I finally got a chance to set-up the lab and take some Sony A7r test photos. First I want to show you the aperture tests then I will post the high ISO tests tomorrow or later today possibly. It takes awhile to do all the 100% crops and naming the files, so just the aperture tests for now 😉
I used a tri-pod plus the 2-second self timer and I did not have any soft images to do the “shutter shake” that we keep hearing about. I can’t see any sign of it when using a sturdy tri-pod, although when the camera is loose the image is a little soft, but I think this would happen with most any camera though in those conditions. Having the camera locked down on a tri-pod is key to the best quality and sharpest shot, and I highly recommend using one with the full frame Sony A7 or A7r.
|I always use a tri-pod for the lab testing and when hand holding with the Zeiss 55mm f/1.8 lens I need to have the shutter at around 1/100 sec to get a sharp shot. Any slower than that and the images are slightly soft hand held. If the lens had OSS, this would not be an issue, but without OSS, the default Auto ISO puts the shutter at 1/60sec which is not fast enough to hand hold. I have a really steady hand, and if I can’t hold it, it’s going to be very hard for most if not impossible. The full frame is a little less forgiving, but this would be an issue on the Nex-6 as well using this particular lens.|
Sony A7r – Lab Testing – Raw
Aperture testing in the Lab, f/1.8 – f/16 w/ 100% crops so you can see how the depth of field and bokeh render with the 55mm f/1.8 Zeiss and 36mp full frame A7r. I’ll let you be the judge, but I must say the A7r is noticeably sharper than the A7 when using my Canon L Glass. The lack of AA filter makes a noticeable difference, especially with the increased resolution. Using the Zeiss 55mm f/1.8 lens the A7r is extremely sharp!
Here is the full Lab scene @ f/1.8 – Raw Quality
|Focus Area||Circuit Board Detail||Bokeh and Lights|
Here are two more 100% Crops of the craft sticks so you can see the slight softness at f/1.8 compared to f/2.8 where it turns into a razor blade. It gets even sharper at f/4 but only a little bit. Keep in mind the depth of field is extremely shallow at f/1.8 on a full frame sensor, so the slight softness is also due too that a little bit.
f/1.8 – 100% Crop
f/2.8 – 100% Crop
I moved the camera to almost the minimum focus distance to make the lights as large as possible. It looks pretty awesome I must say 🙂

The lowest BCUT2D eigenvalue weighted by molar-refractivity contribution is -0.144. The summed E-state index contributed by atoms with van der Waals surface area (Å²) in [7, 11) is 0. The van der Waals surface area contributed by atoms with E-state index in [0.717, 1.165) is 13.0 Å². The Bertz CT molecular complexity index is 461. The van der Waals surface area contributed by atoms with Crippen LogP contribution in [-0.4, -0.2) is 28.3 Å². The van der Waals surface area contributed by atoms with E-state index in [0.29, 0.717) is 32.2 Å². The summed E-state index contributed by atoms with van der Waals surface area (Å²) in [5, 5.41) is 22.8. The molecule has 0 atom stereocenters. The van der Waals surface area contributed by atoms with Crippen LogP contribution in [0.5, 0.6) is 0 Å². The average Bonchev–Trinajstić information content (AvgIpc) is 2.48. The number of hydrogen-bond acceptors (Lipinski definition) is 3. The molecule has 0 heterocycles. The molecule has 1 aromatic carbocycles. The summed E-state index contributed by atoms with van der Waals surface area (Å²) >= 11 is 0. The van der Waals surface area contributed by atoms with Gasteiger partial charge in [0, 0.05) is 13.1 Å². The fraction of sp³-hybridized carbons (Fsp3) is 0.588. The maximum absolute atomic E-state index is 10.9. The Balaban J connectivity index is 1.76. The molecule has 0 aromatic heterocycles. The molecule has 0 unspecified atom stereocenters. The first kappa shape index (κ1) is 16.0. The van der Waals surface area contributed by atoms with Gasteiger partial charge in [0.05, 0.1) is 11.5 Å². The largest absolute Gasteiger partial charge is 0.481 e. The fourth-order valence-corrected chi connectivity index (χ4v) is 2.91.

I also wanted to show you what the foreground looks like out of focus, so I used the gretagmacbeth color chart for the focus point on this next test shot using f/1.8 and ISO 100.
I’m sorry this article did not get posted last night as promised, but my Internet was not working and I lost half the article when it would not save. Not the biggest deal, but I had this ready to go last night just so you know 😉
In any event, the Sony A7r has some incredible resolving power with the 36mp sensor. The 100% crops are such a small area of the entire scene, but they are still about 1100px across. That is incredible and clearly offers much more detail than the 24mp Sony a7. The A7 is also very sharp when using my Canon L glass, but with the kit lens as I tested it, it’s noticeably softer than the A7r with the 55mm Zeiss lens.
The 55mm f/1.8 Zeiss lens is incredible, I must tell you, and if it only had OSS built in I would be totally happy with it. Otherwise it’s fantastic in my opinion and worth every penny.
One thing I did notice with the A7r yesterday while doing the ISO testing, is I can’t change the ISO while the camera is writing to the memory card. I have no idea why, but it’s a fact. I can change the aperture and shutter speed, but the rear dial does not respond which is what I have the ISO set to. Once the writing to memory card light goes out, the rear dial works as normal. Kind of frustrating when you want to change the ISO quickly in between shots. A faster memory card would help a lot, but this seems like something that could be fixed with a firmware update. I did not try changing the ISO to another dial, but that might have solved my problem. Again, the rear dial is the one that did not respond, the two upper dials worked fine. I honestly don’t remember this happening on the A7, but perhaps I was using a faster memory card and the 24mp files were also smaller. Just so you know, I was using a really old crappy memory card (class 2), so that was most likely half the issue as far as waiting for it to finish writing. The dial should still respond though regardless, in my opinion. I put a much better memory card in now, so that should not be much of an issue anymore. Anybody else notice this?
Please feel free to comment and ask questions as always. I’m off today due to the huge snow storm, so I should be able to respond very quickly!
I’ll catch up with you all later, and have a great day!
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